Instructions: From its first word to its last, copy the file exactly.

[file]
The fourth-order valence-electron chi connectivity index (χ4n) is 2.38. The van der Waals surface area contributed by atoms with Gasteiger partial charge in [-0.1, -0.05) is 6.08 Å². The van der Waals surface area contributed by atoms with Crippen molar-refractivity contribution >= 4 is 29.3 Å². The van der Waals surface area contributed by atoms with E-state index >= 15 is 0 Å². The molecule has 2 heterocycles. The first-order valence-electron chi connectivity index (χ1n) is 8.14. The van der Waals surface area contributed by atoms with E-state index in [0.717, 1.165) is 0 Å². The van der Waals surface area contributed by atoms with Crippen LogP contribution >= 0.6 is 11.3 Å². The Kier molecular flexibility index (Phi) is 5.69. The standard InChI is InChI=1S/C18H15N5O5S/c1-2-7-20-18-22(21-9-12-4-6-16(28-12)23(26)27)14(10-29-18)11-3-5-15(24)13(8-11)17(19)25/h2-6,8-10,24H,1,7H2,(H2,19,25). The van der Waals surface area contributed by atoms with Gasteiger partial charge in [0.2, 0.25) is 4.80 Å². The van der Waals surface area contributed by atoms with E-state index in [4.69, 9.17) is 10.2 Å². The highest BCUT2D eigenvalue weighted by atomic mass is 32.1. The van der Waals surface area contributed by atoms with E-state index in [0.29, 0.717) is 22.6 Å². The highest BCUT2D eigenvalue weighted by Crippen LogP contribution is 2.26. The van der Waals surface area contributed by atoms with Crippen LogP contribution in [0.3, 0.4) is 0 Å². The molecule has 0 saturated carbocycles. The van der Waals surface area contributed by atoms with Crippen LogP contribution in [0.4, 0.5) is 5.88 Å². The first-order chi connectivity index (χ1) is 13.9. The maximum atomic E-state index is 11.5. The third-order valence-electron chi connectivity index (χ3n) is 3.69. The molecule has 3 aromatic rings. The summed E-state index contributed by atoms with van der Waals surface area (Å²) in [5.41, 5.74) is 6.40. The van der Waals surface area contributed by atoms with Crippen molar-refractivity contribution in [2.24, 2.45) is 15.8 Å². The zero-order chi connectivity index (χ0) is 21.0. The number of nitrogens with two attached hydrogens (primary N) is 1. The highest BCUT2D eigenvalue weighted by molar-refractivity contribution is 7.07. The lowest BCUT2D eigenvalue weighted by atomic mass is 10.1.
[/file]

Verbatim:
The fourth-order valence-electron chi connectivity index (χ4n) is 2.38. The van der Waals surface area contributed by atoms with Gasteiger partial charge in [-0.1, -0.05) is 6.08 Å². The van der Waals surface area contributed by atoms with Crippen molar-refractivity contribution >= 4 is 29.3 Å². The van der Waals surface area contributed by atoms with E-state index >= 15 is 0 Å². The molecule has 2 heterocycles. The first-order valence-electron chi connectivity index (χ1n) is 8.14. The van der Waals surface area contributed by atoms with E-state index in [0.717, 1.165) is 0 Å². The van der Waals surface area contributed by atoms with Crippen LogP contribution >= 0.6 is 11.3 Å². The Kier molecular flexibility index (Phi) is 5.69. The standard InChI is InChI=1S/C18H15N5O5S/c1-2-7-20-18-22(21-9-12-4-6-16(28-12)23(26)27)14(10-29-18)11-3-5-15(24)13(8-11)17(19)25/h2-6,8-10,24H,1,7H2,(H2,19,25). The van der Waals surface area contributed by atoms with Gasteiger partial charge in [0.2, 0.25) is 4.80 Å². The van der Waals surface area contributed by atoms with E-state index in [4.69, 9.17) is 10.2 Å². The highest BCUT2D eigenvalue weighted by atomic mass is 32.1. The van der Waals surface area contributed by atoms with E-state index in [0.29, 0.717) is 22.6 Å². The highest BCUT2D eigenvalue weighted by Crippen LogP contribution is 2.26. The van der Waals surface area contributed by atoms with Crippen LogP contribution in [0.3, 0.4) is 0 Å². The molecule has 0 saturated carbocycles. The van der Waals surface area contributed by atoms with Crippen LogP contribution in [0.4, 0.5) is 5.88 Å². The first-order chi connectivity index (χ1) is 13.9. The maximum atomic E-state index is 11.5. The third-order valence-electron chi connectivity index (χ3n) is 3.69. The molecule has 3 aromatic rings. The summed E-state index contributed by atoms with van der Waals surface area (Å²) in [5.41, 5.74) is 6.40. The van der Waals surface area contributed by atoms with Crippen molar-refractivity contribution in [2.24, 2.45) is 15.8 Å². The zero-order chi connectivity index (χ0) is 21.0. The number of nitrogens with two attached hydrogens (primary N) is 1. The highest BCUT2D eigenvalue weighted by molar-refractivity contribution is 7.07. The lowest BCUT2D eigenvalue weighted by atomic mass is 10.1.